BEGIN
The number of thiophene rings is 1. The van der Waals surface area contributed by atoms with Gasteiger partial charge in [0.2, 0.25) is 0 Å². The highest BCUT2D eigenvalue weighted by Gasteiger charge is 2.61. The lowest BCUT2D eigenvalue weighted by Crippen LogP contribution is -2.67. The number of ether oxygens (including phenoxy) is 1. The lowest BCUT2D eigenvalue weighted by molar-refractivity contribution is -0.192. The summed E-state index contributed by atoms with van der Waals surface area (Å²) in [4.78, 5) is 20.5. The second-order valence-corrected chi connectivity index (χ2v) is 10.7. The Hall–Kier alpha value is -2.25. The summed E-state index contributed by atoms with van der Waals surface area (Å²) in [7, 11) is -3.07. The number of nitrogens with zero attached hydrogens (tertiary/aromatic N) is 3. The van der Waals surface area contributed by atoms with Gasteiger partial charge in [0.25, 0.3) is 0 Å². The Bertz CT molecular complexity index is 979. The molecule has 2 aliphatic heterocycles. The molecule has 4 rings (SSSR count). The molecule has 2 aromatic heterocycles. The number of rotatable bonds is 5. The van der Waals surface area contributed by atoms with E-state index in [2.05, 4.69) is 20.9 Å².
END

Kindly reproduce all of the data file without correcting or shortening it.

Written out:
The number of thiophene rings is 1. The van der Waals surface area contributed by atoms with Gasteiger partial charge in [0.2, 0.25) is 0 Å². The highest BCUT2D eigenvalue weighted by Gasteiger charge is 2.61. The lowest BCUT2D eigenvalue weighted by Crippen LogP contribution is -2.67. The number of ether oxygens (including phenoxy) is 1. The lowest BCUT2D eigenvalue weighted by molar-refractivity contribution is -0.192. The summed E-state index contributed by atoms with van der Waals surface area (Å²) in [4.78, 5) is 20.5. The second-order valence-corrected chi connectivity index (χ2v) is 10.7. The Hall–Kier alpha value is -2.25. The summed E-state index contributed by atoms with van der Waals surface area (Å²) in [7, 11) is -3.07. The number of nitrogens with zero attached hydrogens (tertiary/aromatic N) is 3. The van der Waals surface area contributed by atoms with Gasteiger partial charge in [0.25, 0.3) is 0 Å². The Bertz CT molecular complexity index is 979. The molecule has 2 aliphatic heterocycles. The molecule has 4 rings (SSSR count). The molecule has 2 aromatic heterocycles. The number of rotatable bonds is 5. The van der Waals surface area contributed by atoms with E-state index in [2.05, 4.69) is 20.9 Å².